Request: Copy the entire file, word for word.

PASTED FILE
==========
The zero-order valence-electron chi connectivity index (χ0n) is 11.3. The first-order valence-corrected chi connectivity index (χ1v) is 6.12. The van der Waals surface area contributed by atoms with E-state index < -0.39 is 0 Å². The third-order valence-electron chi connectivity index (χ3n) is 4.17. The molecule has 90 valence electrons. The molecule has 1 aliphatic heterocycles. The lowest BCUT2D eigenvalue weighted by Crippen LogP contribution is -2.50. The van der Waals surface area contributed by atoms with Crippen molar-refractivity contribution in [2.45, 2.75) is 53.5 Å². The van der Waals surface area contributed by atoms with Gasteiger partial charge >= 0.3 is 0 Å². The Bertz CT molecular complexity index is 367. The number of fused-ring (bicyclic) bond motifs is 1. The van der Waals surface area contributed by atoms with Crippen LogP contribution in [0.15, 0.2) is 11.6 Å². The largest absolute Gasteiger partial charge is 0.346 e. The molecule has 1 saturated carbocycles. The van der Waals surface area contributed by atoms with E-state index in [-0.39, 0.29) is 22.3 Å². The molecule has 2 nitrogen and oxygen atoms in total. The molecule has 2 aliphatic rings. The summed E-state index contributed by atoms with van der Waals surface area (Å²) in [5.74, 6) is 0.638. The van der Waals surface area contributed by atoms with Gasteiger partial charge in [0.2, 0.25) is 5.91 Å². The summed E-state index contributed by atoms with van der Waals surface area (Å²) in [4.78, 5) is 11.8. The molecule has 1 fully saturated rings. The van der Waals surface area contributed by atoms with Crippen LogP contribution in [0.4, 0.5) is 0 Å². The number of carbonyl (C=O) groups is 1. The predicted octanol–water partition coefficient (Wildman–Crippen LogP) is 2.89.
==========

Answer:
The zero-order valence-electron chi connectivity index (χ0n) is 11.3. The first-order valence-corrected chi connectivity index (χ1v) is 6.12. The van der Waals surface area contributed by atoms with E-state index < -0.39 is 0 Å². The third-order valence-electron chi connectivity index (χ3n) is 4.17. The molecule has 90 valence electrons. The molecule has 1 aliphatic heterocycles. The lowest BCUT2D eigenvalue weighted by Crippen LogP contribution is -2.50. The van der Waals surface area contributed by atoms with Crippen molar-refractivity contribution in [2.45, 2.75) is 53.5 Å². The van der Waals surface area contributed by atoms with Gasteiger partial charge >= 0.3 is 0 Å². The Bertz CT molecular complexity index is 367. The number of fused-ring (bicyclic) bond motifs is 1. The van der Waals surface area contributed by atoms with Crippen LogP contribution in [0.15, 0.2) is 11.6 Å². The largest absolute Gasteiger partial charge is 0.346 e. The molecule has 1 saturated carbocycles. The van der Waals surface area contributed by atoms with E-state index in [-0.39, 0.29) is 22.3 Å². The molecule has 2 nitrogen and oxygen atoms in total. The molecule has 2 aliphatic rings. The summed E-state index contributed by atoms with van der Waals surface area (Å²) in [5.74, 6) is 0.638. The van der Waals surface area contributed by atoms with Gasteiger partial charge in [0.2, 0.25) is 5.91 Å². The summed E-state index contributed by atoms with van der Waals surface area (Å²) in [4.78, 5) is 11.8. The molecule has 1 fully saturated rings. The van der Waals surface area contributed by atoms with Crippen LogP contribution in [0.4, 0.5) is 0 Å². The number of carbonyl (C=O) groups is 1. The predicted octanol–water partition coefficient (Wildman–Crippen LogP) is 2.89.